School of Medicine
 
 
 
 

UCI Center for Neural Circuit Mapping Investigators receive funding from three federal awards for a total of more than $7M

Center for Neural Circuit Mapping Team
UCI School of Medicine
Xiangmin Xu, PhD, and his colleagues at the UCI Center for Neural Circuit Mapping are successfully pursuing big team science at the very highest level. Among the CNCM team members involved are: (from left top row) Xiangmin Xu, PhD, professor and Chancellor’s Fellow in the Department of Anatomy and Neurobiology, and director for the UCI Center for Neural Circuit Mapping; Carl Cotman, PhD, a professor of neurology and founding director for UCI’s Institute for Brain Aging and Dementia; Thomas Lane, PhD, Chancellor’s Professor at the UCI School of Biological Sciences; and Todd Holmes, PhD, professor and vice chair for the Department of Physiology & Biophysics at UCI School of Medicine. (from left bottom row) Albert La Spada, MD, PhD, distinguished professor of pathology, neurology and biological chemistry at UCI School of Medicine; Virginia Kimonis, MD, professor in the Division of Genetics and Genomic Medicine in the Department of Pediatrics at UCI School of Medicine; and Elizabeth Head, PhD, a professor of pathology at UCI School of Medicine.

Irvine, CA – November 8, 2021 – The University of California, Irvine Center for Neural Circuit Mapping (CNCM) has been awarded three new grants: a four year, $4.8M grant from the National Institute on Aging; a three year, $1.8M grant from the Food and Drug Administration (FDA); and, a one year, $.5M grant from the National Institute of Mental Health.  The grants will support the efforts of CNCM Investigators to develop powerful new molecular tools and will enhance resources offered by the Center to neurosciences researchers worldwide. 

“Xiangmin Xu and his colleagues at the UCI Center for Neural Circuit Mapping are successfully pursuing big team science at the very highest level to address important questions that could not be tackled by any single lab,” said Geoffrey Abbott, PhD, vice dean for research at the UCI School of Medicine.  “The grants they have received are funding ‘dream teams’ comprising some of the most talented scientists in their fields.”

The grant from the National Institute on Aging is for a comparative single-cell epigenomic analysis of AD-like pathogenesis in unconventional animal models.  This funding supports efforts by Xiangmin Xu, Carl Cotman, Elizabeth Head at UCI; Bing Ren at UCSD and Patricia Cogram at University of Chile (Santiago, Chile) to determine the mechanisms of Alzheimer’s disease (AD) pathogenesis in humans, as well as new targets for AD prevention and treatment. In addition to genome data sharing at the designated NIH depository, resources will be shared and curated at the CNCM.

The FDA grant to UCI’s Xiangmin Xu, Albert LaSpada, Virginia Kimonis, Thomas Lane and Todd Holmes will be used to develop innovative treatments for rare genetic brain diseases.

“We have assembled a world class, multi-disciplinary academic research team supported by our industrial partners to develop innovative AAV-based gene knockdown and replacement treatments for rare genetic diseases including Spinocerebellar Ataxia Type 7 (SCA7) and valosin- containing protein (VCP) multisystem proteinopathy,” said Xiangman Xu, PhD, professor and Chancellor's Fellow in the Department of Anatomy and Neurobiology, and director for the Center for Neural Circuit Mapping at the UCI School of Medicine.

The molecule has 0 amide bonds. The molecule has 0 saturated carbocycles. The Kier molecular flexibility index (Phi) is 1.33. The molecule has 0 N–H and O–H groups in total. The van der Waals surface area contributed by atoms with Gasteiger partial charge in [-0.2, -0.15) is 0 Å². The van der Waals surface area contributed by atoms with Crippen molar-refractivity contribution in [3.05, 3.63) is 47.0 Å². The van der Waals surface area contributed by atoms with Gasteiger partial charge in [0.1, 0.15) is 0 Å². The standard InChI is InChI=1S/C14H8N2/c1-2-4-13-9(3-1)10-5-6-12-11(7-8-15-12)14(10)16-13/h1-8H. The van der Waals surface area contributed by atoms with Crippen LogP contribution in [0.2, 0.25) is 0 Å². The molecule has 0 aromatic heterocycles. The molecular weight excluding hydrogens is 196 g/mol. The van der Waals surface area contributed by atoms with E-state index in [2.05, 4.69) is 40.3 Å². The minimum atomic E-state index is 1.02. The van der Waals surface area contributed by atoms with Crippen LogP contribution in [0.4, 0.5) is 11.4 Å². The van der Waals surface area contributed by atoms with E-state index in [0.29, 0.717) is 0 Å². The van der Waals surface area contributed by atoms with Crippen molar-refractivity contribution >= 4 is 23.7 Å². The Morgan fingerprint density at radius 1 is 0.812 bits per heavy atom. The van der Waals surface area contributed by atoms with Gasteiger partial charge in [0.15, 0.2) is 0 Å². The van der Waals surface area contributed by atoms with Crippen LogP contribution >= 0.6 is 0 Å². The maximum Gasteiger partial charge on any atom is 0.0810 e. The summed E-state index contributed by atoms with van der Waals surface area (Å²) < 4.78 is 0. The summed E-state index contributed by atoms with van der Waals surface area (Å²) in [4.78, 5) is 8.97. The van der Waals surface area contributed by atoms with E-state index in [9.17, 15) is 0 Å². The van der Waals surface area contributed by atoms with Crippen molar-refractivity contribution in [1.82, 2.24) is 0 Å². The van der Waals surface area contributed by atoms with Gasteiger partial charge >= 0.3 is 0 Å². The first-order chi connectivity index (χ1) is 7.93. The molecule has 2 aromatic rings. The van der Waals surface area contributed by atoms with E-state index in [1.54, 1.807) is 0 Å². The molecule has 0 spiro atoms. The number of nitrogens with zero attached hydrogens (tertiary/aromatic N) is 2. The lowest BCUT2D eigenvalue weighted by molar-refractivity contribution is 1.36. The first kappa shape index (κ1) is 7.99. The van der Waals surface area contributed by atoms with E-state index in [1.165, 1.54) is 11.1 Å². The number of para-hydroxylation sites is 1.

The goal with the FDA funding is to design and manufacture new AAV vectors with improved critical quality attributes (safety, efficacy, target specificity) for gene therapy, develop advanced quantitative analytics for efficient assessment of in vivo gene delivery, with the ultimate goal of effectively treating the SCA7 and VCP diseases.

Funding from the National Institute of Mental Health will support a state-of-the-art equipment purchase to enhance and customize the new light-sheet fluorescence microscope currently in place in the CNCM which will used for imaging large brain samples.

“Our microscopy system has large sample imaging capability, superior automated performance and superior analysis capability based on hardware and software improvements developed by the 3i Corporation.  This additional funding will further enhance our capabilities and improve our high-speed, three-dimensional imaging of brain samples at single cell resolution,” said Xu.  

Established in 2020, the UCI Center for Neural Circuit Mapping focuses on neural circuit studies and new viral-genetic technology development. A critical component of the center is the creation of a viral production facility to disseminate new molecular tools to the worldwide neuroscience community. 

About the UCI School of Medicine: Each year, the UCI School of Medicine educates more than 400 medical students, and nearly 150 doctoral and master’s students. More than 700 residents and fellows are trained at UCI Medical Center and affiliated institutions. The School of Medicine offers an MD; a dual MD/PhD medical scientist training program; and PhDs and master’s degrees in anatomy and neurobiology, biomedical sciences, genetic counseling, epidemiology, environmental health sciences, pathology, pharmacology, physiology and biophysics, and translational sciences. Medical students also may pursue an MD/MBA, an MD/master’s in public health, or an MD/master’s degree through one of three mission-based programs: Health Education to Advance Leaders in Integrative Medicine (HEAL-IM), Leadership Education to Advance Diversity-African, Black and Caribbean (LEAD-ABC), and the Program in Medical Education for the Latino Community (PRIME-LC). The UCI School of Medicine is accredited by the Liaison Committee on Medical Accreditation and ranks among the top 50 nationwide for research. For more information, visit som.uci.edu.

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